It's clear that Anglo-Canada would not exist as is if it wasn't for the initial wave of Loyalist immigrants. They established the entity of English Canada.

However, I would say Anglo-Canada has another parent: Scotland. Anglo-Canada had a disproportionate amount of Scottish influence compared to say the US or Australia, both of which had much more English (from England) influence than Canada.

The people traditionally thought of as "Les Anglais" in Quebec were actually largely Scots. Think of some of the prominent anglo Montreal establishment names from the 19th century, and it is clear they were disproportionately Scottish: McGill, McTavish, Drummond, Redpath, etc And the English that were in Quebec were probably more likely of Loyalist background as opposed to immigrants directly from England (although the Molsons are an exception).

Interestingly, nowadays, there are probably just as many Quebec francophones of Scottish background as Quebec anglophones.
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  #45  
Old Posted Oct 16, 2019, 4:06 AM
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Originally Posted by hipster duck View Post
[English] Canada and America are rapidly diverging - or at least as rapid a divergence as one could imagine in an era of the internet, globalization and given all the other things we share.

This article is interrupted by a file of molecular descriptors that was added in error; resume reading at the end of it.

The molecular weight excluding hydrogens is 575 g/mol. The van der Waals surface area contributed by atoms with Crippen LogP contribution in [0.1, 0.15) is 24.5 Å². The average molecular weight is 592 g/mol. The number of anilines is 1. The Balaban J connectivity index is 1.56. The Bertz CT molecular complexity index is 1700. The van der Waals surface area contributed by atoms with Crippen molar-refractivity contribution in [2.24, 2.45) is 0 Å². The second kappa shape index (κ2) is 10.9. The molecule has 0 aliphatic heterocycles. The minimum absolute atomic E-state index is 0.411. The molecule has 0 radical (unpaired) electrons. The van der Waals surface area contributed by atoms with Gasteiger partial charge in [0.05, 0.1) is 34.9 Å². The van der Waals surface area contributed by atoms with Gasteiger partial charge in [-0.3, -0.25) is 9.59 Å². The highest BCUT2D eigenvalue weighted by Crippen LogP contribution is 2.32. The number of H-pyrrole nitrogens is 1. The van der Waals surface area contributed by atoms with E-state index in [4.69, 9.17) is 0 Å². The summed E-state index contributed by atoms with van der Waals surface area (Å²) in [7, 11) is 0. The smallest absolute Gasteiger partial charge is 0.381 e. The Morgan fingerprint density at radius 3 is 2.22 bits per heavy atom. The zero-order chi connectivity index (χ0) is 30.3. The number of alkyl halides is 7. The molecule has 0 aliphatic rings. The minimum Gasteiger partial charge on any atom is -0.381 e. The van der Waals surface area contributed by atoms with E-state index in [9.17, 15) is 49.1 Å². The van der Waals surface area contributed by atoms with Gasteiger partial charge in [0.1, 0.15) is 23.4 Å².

On the urbanization front, this is obvious, as you mention: 25 years ago, the average Canadian 30-something would buy a suburban tract house for their starter home just like their American peers. American millennials still buy suburban tract homes en masse; Canadian millennials - if they can buy at all - live in condo neighbourhoods which are quite different even from the new-build midrise rental apartment neighbourhoods that their millennial professsional counterparts in the more expensive coastal American cities would live in if they can afford decent housing.

The other, huge difference is the presence of Hispanics/Spanish in the US, which is essentially nonexistent in Canada. The Spanish/Hispanic influence is enormous; basically the only thing close to it is the presence of all Chinese languages and cultures combined in Metro Vancouver, and even there it feels like a smaller, more scattered presence than in the more Hispanic metros of the US. The effect this is having even on white American culture is enormous; if you go to a house in the US for a football party, you're served chips and salsa and most Americans have a lexicon of Mexican foods that would completely stump your average Canadian (most Americans of all classes and backgrounds know the difference between an enchilada, a gordita and a chimichanga). Then there are Anglo Americans in lines of work like construction, social work and agricultural management who have mastered Spanish to a level beyond the French capabilities of an Ontarian who took French Immersion to at least grade 10.